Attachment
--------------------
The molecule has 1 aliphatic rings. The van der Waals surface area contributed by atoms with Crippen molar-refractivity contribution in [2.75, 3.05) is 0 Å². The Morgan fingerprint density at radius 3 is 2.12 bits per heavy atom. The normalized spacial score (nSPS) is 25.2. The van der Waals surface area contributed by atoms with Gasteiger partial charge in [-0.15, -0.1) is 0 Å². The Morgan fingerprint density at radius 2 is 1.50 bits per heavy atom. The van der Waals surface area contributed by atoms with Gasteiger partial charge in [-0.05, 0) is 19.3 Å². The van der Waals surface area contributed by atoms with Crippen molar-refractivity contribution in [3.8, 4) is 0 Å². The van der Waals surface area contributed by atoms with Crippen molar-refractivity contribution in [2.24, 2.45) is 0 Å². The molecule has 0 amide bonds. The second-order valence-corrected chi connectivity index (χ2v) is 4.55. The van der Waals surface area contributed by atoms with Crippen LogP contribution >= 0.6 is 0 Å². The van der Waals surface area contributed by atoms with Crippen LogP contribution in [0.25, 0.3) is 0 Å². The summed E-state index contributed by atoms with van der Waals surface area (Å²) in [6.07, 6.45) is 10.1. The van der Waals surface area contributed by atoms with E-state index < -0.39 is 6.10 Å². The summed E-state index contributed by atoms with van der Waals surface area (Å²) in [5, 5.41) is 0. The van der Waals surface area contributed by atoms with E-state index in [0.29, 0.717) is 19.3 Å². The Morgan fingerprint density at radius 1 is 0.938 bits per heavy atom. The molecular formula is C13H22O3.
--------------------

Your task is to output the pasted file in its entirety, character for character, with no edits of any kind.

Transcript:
The molecule has 1 aliphatic rings. The van der Waals surface area contributed by atoms with Crippen molar-refractivity contribution in [2.75, 3.05) is 0 Å². The Morgan fingerprint density at radius 3 is 2.12 bits per heavy atom. The normalized spacial score (nSPS) is 25.2. The van der Waals surface area contributed by atoms with Gasteiger partial charge in [-0.15, -0.1) is 0 Å². The Morgan fingerprint density at radius 2 is 1.50 bits per heavy atom. The van der Waals surface area contributed by atoms with Gasteiger partial charge in [-0.05, 0) is 19.3 Å². The van der Waals surface area contributed by atoms with Crippen molar-refractivity contribution in [3.8, 4) is 0 Å². The van der Waals surface area contributed by atoms with Crippen molar-refractivity contribution in [2.24, 2.45) is 0 Å². The molecule has 0 amide bonds. The second-order valence-corrected chi connectivity index (χ2v) is 4.55. The van der Waals surface area contributed by atoms with Crippen LogP contribution >= 0.6 is 0 Å². The van der Waals surface area contributed by atoms with Crippen LogP contribution in [0.25, 0.3) is 0 Å². The summed E-state index contributed by atoms with van der Waals surface area (Å²) in [6.07, 6.45) is 10.1. The van der Waals surface area contributed by atoms with E-state index < -0.39 is 6.10 Å². The summed E-state index contributed by atoms with van der Waals surface area (Å²) in [5, 5.41) is 0. The van der Waals surface area contributed by atoms with E-state index in [0.29, 0.717) is 19.3 Å². The Morgan fingerprint density at radius 1 is 0.938 bits per heavy atom. The molecular formula is C13H22O3.